The anti-lock braking system employs depression, by an operator, of a brake control pedal to both directly control the application of hydraulically applied braking force to a wheel and to provide an indication of the commanded wheel deceleration. The motion of a vehicle braked wheel is monitored and the application of a hydraulically applied braking force to the wheel is controlled by measuring the angular velocity of the wheel and calculating the angular deceleration of the wheel from the measured angular velocity. A maximum angular deceleration value based on the measured angular velocity is determined, for example, by a table look-up technique. The difference between the calculated angular deceleration and the determined maximum angular deceleration is next determined and the determined maximum angular deceleration is modified by a fraction of the determined difference only if the determined maximum angular deceleration is greater than the calculated angular deceleration. Finally, the modified determined maximum angular deceleration is utilized if the determined maximum angular deceleration is greater than the calculated angular deceleration; otherwise the determined maximum angular deceleration is utilized, to limit the application of hydraulically applied braking force to the wheel. This final step may include a comparison of the commanded wheel deceleration to one of the determined maximum angular deceleration and modified determined maximum angular deceleration, and a limiting of the actual wheel deceleration to one of the determined maximum angular deceleration and modified maximum angular deceleration in the event the comparison indicates the commanded wheel deceleration is greater, while limiting the actual wheel deceleration to the commanded wheel deceleration in the event the comparison indicates the selected one of the determined maximum angular deceleration and modified determined maximum angular deceleration is greater than the commanded wheel deceleration, so that the braking force of the vehicle is totally controlled by the operator up to the point of an impending skid.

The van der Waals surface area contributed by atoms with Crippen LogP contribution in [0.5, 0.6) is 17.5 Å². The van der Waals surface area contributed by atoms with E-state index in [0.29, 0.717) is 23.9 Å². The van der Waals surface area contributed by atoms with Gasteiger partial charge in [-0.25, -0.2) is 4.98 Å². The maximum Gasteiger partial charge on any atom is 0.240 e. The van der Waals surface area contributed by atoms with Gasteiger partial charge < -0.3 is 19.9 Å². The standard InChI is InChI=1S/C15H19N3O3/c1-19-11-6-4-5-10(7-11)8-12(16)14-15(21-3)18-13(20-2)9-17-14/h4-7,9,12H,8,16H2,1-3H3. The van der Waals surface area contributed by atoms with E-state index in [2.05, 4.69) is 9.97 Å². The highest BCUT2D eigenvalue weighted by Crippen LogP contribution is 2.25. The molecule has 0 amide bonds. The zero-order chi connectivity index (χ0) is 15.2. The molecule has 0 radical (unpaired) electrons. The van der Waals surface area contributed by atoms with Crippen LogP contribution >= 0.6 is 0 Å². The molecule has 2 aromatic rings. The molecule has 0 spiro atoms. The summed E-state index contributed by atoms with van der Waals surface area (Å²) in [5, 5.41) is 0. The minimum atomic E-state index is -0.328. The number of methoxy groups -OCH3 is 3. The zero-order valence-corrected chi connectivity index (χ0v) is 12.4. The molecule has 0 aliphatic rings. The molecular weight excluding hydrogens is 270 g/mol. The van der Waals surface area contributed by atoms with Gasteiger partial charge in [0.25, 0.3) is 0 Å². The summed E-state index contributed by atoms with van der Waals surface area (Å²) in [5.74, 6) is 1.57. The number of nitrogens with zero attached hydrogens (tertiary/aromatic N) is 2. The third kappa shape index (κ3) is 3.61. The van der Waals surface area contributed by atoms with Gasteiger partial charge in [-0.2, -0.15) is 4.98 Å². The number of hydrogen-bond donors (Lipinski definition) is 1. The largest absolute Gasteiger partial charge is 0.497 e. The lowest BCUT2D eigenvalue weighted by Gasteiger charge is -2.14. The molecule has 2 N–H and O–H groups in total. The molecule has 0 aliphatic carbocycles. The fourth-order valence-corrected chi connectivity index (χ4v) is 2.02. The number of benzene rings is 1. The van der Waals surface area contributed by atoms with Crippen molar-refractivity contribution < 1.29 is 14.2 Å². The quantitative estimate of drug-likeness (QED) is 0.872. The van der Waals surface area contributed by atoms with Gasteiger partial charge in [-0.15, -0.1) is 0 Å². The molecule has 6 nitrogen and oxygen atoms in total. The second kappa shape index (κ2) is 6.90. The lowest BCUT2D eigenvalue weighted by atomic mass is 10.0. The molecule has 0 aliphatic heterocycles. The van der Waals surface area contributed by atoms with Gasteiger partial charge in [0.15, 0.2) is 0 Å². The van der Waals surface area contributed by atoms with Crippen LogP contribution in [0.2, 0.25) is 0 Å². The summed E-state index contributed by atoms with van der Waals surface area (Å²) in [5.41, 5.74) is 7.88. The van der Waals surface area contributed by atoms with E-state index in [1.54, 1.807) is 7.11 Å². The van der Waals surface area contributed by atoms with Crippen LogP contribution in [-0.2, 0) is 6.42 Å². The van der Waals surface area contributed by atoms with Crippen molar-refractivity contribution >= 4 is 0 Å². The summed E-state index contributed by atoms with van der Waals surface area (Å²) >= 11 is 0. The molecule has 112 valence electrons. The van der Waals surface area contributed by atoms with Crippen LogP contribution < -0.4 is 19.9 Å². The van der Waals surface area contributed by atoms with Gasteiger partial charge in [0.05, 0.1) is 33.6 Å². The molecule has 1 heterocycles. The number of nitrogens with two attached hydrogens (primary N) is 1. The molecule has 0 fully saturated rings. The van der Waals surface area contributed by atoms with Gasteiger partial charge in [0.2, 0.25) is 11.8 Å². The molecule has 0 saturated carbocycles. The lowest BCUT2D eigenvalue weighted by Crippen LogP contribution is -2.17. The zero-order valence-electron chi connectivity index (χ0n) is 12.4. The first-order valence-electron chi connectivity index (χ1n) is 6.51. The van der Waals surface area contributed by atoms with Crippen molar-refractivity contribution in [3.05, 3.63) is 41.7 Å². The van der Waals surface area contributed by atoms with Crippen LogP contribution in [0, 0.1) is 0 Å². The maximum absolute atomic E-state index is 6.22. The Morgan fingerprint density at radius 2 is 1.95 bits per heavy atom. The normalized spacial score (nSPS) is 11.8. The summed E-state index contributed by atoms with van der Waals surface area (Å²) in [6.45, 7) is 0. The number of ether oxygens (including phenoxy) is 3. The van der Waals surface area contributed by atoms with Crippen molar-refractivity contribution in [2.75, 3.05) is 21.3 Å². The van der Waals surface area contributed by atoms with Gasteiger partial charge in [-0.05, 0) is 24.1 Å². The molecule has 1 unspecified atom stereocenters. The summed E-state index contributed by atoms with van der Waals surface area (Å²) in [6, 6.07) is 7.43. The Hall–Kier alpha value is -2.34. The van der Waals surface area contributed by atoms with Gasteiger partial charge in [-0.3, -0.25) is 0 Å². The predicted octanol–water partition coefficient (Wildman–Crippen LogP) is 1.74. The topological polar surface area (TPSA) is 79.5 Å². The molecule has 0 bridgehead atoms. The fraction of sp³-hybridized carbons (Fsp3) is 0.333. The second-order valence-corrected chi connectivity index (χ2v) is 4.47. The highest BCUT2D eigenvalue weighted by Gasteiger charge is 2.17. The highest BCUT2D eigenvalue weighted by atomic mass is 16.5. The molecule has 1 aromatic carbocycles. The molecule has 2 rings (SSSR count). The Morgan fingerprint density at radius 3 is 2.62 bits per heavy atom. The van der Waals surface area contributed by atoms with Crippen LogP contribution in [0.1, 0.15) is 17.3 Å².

The present invention provides solutions to the above problems by providing in a wheeled vehicle having means for supplying pressurized brake fluid to actuate vehicle wheel brakes of the vehicle, a brake control system for providing anti-skid control comprising: